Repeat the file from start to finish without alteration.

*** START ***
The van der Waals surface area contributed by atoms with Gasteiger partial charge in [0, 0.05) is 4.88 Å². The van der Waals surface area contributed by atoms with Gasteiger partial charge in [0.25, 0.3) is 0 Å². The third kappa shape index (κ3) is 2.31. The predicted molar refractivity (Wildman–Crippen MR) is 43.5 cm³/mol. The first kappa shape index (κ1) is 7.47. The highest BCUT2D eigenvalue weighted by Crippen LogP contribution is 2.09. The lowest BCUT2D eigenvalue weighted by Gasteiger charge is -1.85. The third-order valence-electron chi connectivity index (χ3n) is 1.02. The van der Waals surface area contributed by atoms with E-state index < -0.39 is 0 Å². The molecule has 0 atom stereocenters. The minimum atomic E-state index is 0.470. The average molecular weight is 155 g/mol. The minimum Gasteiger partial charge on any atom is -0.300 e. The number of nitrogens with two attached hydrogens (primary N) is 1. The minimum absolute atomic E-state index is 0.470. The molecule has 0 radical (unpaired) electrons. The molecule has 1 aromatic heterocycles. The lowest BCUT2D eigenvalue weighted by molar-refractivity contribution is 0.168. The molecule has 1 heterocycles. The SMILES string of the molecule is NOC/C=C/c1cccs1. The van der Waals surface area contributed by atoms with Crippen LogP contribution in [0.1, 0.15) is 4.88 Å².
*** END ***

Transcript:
The van der Waals surface area contributed by atoms with Gasteiger partial charge in [0, 0.05) is 4.88 Å². The van der Waals surface area contributed by atoms with Gasteiger partial charge in [0.25, 0.3) is 0 Å². The third kappa shape index (κ3) is 2.31. The predicted molar refractivity (Wildman–Crippen MR) is 43.5 cm³/mol. The first kappa shape index (κ1) is 7.47. The highest BCUT2D eigenvalue weighted by Crippen LogP contribution is 2.09. The lowest BCUT2D eigenvalue weighted by Gasteiger charge is -1.85. The third-order valence-electron chi connectivity index (χ3n) is 1.02. The van der Waals surface area contributed by atoms with E-state index < -0.39 is 0 Å². The molecule has 0 atom stereocenters. The minimum atomic E-state index is 0.470. The average molecular weight is 155 g/mol. The minimum Gasteiger partial charge on any atom is -0.300 e. The number of nitrogens with two attached hydrogens (primary N) is 1. The minimum absolute atomic E-state index is 0.470. The molecule has 0 radical (unpaired) electrons. The molecule has 1 aromatic heterocycles. The lowest BCUT2D eigenvalue weighted by molar-refractivity contribution is 0.168. The molecule has 1 heterocycles. The SMILES string of the molecule is NOC/C=C/c1cccs1. The van der Waals surface area contributed by atoms with Crippen LogP contribution in [0.1, 0.15) is 4.88 Å².